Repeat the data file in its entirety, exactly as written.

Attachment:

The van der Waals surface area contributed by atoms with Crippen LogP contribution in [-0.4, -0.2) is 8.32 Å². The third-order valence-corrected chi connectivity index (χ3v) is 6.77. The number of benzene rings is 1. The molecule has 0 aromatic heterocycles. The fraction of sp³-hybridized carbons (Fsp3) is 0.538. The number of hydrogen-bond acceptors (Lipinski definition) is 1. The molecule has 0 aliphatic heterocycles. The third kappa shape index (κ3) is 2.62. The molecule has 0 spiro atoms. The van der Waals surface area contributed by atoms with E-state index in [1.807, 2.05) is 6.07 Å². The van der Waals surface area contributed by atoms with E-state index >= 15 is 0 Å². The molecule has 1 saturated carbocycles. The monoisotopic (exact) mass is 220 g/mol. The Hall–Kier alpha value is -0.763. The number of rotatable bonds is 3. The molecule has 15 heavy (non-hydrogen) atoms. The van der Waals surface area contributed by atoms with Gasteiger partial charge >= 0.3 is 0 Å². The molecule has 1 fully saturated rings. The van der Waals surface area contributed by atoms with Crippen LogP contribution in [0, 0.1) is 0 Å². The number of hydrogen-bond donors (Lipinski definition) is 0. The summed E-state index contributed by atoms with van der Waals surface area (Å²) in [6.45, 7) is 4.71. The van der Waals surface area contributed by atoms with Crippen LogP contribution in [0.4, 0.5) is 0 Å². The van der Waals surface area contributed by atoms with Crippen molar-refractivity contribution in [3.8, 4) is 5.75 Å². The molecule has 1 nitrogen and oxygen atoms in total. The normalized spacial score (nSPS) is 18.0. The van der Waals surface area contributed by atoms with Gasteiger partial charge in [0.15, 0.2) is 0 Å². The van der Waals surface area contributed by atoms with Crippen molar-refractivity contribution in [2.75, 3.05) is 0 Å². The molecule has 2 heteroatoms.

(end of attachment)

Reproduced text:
The van der Waals surface area contributed by atoms with Crippen LogP contribution in [-0.4, -0.2) is 8.32 Å². The third-order valence-corrected chi connectivity index (χ3v) is 6.77. The number of benzene rings is 1. The molecule has 0 aromatic heterocycles. The fraction of sp³-hybridized carbons (Fsp3) is 0.538. The number of hydrogen-bond acceptors (Lipinski definition) is 1. The molecule has 0 aliphatic heterocycles. The third kappa shape index (κ3) is 2.62. The molecule has 0 spiro atoms. The van der Waals surface area contributed by atoms with E-state index in [1.807, 2.05) is 6.07 Å². The van der Waals surface area contributed by atoms with E-state index >= 15 is 0 Å². The molecule has 1 saturated carbocycles. The monoisotopic (exact) mass is 220 g/mol. The Hall–Kier alpha value is -0.763. The number of rotatable bonds is 3. The molecule has 15 heavy (non-hydrogen) atoms. The van der Waals surface area contributed by atoms with Gasteiger partial charge >= 0.3 is 0 Å². The molecule has 1 fully saturated rings. The van der Waals surface area contributed by atoms with Crippen LogP contribution in [0, 0.1) is 0 Å². The number of hydrogen-bond donors (Lipinski definition) is 0. The summed E-state index contributed by atoms with van der Waals surface area (Å²) in [6.45, 7) is 4.71. The van der Waals surface area contributed by atoms with Crippen LogP contribution in [0.4, 0.5) is 0 Å². The van der Waals surface area contributed by atoms with Crippen molar-refractivity contribution in [3.8, 4) is 5.75 Å². The molecule has 1 nitrogen and oxygen atoms in total. The normalized spacial score (nSPS) is 18.0. The van der Waals surface area contributed by atoms with Gasteiger partial charge in [0.15, 0.2) is 0 Å². The van der Waals surface area contributed by atoms with Crippen molar-refractivity contribution in [2.75, 3.05) is 0 Å². The molecule has 2 heteroatoms.